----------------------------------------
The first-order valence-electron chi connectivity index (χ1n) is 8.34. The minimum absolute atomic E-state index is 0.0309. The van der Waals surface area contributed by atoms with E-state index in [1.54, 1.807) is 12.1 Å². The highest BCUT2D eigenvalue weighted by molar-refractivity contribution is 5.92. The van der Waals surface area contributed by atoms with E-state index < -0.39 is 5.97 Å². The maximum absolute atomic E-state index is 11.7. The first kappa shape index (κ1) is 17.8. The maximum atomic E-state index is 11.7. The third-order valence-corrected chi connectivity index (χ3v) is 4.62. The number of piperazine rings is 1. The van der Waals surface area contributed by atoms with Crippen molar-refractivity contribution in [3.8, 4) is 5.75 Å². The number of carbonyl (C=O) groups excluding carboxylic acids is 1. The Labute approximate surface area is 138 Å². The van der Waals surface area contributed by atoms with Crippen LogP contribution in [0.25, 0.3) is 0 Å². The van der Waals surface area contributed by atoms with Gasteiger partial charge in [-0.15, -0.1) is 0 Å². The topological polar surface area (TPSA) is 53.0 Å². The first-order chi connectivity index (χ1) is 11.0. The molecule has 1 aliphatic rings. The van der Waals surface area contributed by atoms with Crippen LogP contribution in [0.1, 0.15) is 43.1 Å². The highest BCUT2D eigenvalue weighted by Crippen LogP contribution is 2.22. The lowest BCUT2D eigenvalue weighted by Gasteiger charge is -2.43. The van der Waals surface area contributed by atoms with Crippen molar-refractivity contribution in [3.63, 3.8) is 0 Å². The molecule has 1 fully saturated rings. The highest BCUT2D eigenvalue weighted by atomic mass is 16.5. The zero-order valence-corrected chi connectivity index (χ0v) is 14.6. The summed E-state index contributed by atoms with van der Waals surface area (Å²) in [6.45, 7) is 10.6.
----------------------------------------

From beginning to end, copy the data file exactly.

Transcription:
The first-order valence-electron chi connectivity index (χ1n) is 8.34. The minimum absolute atomic E-state index is 0.0309. The van der Waals surface area contributed by atoms with E-state index in [1.54, 1.807) is 12.1 Å². The highest BCUT2D eigenvalue weighted by molar-refractivity contribution is 5.92. The van der Waals surface area contributed by atoms with E-state index < -0.39 is 5.97 Å². The maximum absolute atomic E-state index is 11.7. The first kappa shape index (κ1) is 17.8. The maximum atomic E-state index is 11.7. The third-order valence-corrected chi connectivity index (χ3v) is 4.62. The number of piperazine rings is 1. The van der Waals surface area contributed by atoms with Crippen molar-refractivity contribution in [3.8, 4) is 5.75 Å². The number of carbonyl (C=O) groups excluding carboxylic acids is 1. The Labute approximate surface area is 138 Å². The van der Waals surface area contributed by atoms with Crippen LogP contribution in [0.25, 0.3) is 0 Å². The van der Waals surface area contributed by atoms with Gasteiger partial charge in [-0.15, -0.1) is 0 Å². The topological polar surface area (TPSA) is 53.0 Å². The first-order chi connectivity index (χ1) is 11.0. The molecule has 1 aliphatic rings. The van der Waals surface area contributed by atoms with Crippen LogP contribution in [0.1, 0.15) is 43.1 Å². The highest BCUT2D eigenvalue weighted by Crippen LogP contribution is 2.22. The lowest BCUT2D eigenvalue weighted by Gasteiger charge is -2.43. The van der Waals surface area contributed by atoms with Crippen molar-refractivity contribution in [3.63, 3.8) is 0 Å². The molecule has 1 fully saturated rings. The highest BCUT2D eigenvalue weighted by atomic mass is 16.5. The zero-order valence-corrected chi connectivity index (χ0v) is 14.6. The summed E-state index contributed by atoms with van der Waals surface area (Å²) in [6.45, 7) is 10.6.